A critical view of "commercial" Consumer Ethnography

In my consulting work with businesses and non-profit groups, I'm always amused to hear about market research firms that try to sell their clients what they call "consumer ethnography". As trendy in corporate circles as focus groups were back in the 1980s, consumer ethnography is just about as useless and misleading. The business world would do well to consider a few issues if it were to avoid falling into the same trap of empty, self-reinforcing hype that came along with the focus group fad.

First of all, the methodology of "consumer ethnography", following someone around for a day, or two days or even a week, is not ethnography at all. Ethnography is the serious, in-depth study of social and cultural systems. A true ethnographer will not just study a single household, but an entire community. In the case of today's post-industrial, information age culture, that community does just not consist of an individual, an individual's family, extended family, neighborhood or city. Accurate ethnography is made very difficult by the globalization of culture and society.

To do an ethnography of consumer behavior, one would have to interpret the meanings of work, family, recreation, and the relationship of self to many different others in addition to the particular dynamics related to the product in question. One would have to base this interpretation upon a representative sample of a coherent group of people who would be able to provide insight into each other's behaviors. In ethnography, one does not rely just upon direct observation and a subject's self-interpretation. One must gather information about each person being observed from other people who are familiar with him or her. These secondary consultants often provide insights that cast new light on the real place of the primary informant in the community.

For example, it is plausible that the owner of a Ford Explorer might believe herself to be a rugged, outdoorsy type of person who uses her vehicle to help her go off the beaten path. Being observed by a consumer ethnographer, she might take her Explorer across a local creek bed as she "always" does. Her neighbors, however, might see her as a frightened house mouse who only bought to her sport utility vehicle after everyone else in the neighborhood bought one. Furthermore, we might learn from her neighbors that she doesn't really do much with the Ford Explorer except go to the grocery store and pick up her kids from day care. Because ethnography purports to describe actual cultural behavior, it is very important to get confirmation of findings by going to multiple sources.

In consumer ethnography, there is a serious problem of observer interference. A person who is knowingly being observed usually will not behave normally, but will attempt, consciously or unconsciously, to project an image that either conforms to what the observer is expected to want to see or offers a picture which is particularly flattering. The observed person will not engage in behavior which is embarrassing or inappropriate for display to outsiders. In the case of a study on the use of automobiles, an observed owner might be more likely to use premium gasoline, have a recent oil change, obey traffic laws and drive to interesting locations which would reflect an exciting lifestyle. The vehicle itself would probably have recently been washed and cleaned on the inside. Would music be played loudly? Would the driver yell and curse at other drivers? Probably not.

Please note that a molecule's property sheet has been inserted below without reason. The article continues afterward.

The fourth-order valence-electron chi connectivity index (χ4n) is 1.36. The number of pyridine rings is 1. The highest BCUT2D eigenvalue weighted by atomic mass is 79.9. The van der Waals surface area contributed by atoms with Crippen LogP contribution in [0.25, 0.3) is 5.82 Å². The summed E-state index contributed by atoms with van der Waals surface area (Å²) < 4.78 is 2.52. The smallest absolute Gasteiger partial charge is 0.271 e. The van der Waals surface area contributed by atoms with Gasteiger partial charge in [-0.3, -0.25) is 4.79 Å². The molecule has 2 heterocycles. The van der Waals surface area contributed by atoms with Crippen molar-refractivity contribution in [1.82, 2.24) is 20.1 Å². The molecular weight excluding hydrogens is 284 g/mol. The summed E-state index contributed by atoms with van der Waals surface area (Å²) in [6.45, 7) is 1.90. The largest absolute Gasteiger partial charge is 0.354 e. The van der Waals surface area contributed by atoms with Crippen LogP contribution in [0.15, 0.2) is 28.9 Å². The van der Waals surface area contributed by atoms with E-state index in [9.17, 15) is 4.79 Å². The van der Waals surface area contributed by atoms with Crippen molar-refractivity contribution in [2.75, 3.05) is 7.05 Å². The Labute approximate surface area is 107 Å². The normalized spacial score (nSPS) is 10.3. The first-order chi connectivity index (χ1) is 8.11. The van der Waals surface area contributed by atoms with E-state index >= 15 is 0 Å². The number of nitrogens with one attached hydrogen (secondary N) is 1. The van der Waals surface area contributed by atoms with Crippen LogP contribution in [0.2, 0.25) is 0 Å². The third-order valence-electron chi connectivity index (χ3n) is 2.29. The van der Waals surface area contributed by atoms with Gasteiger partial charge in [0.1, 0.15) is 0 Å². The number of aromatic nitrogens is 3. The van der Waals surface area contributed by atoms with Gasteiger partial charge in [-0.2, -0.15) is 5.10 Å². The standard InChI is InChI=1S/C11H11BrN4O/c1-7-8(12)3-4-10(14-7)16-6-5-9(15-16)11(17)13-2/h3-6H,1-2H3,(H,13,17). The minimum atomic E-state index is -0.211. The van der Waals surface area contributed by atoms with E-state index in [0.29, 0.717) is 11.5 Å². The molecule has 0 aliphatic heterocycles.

True ethnography is based upon participant observation, in which the observer becomes integrated over a long period of time into the everyday lives of those being observed. It is in this manner that the observer hopes to eventually witness the authentic behavior of the observed. True ethnographers regard short-term observation as a useful but superficial preparation for eventual long-term research.

An additional shortcoming of consumer ethnography is that the outwardly observable behavior it records does not necessarily reflect consumer motivation. The owner of a Ford Explorer may only drive the vehicle to the movies, but that does not mean that the owner was thinking of driving to the movies when he or she bought the Explorer. Observing the owner while driving will not reveal the thoughts or feelings that motivate the owner to drive that particular vehicle. The researcher may be provided with a repertoire of images to use in advertisements, but will not understand which images will be motivating to consumers or why. The images will be rooted in the real experiences of consumers with the product but will never be able to transcend this reality to appeal to the true hopes of consumers.

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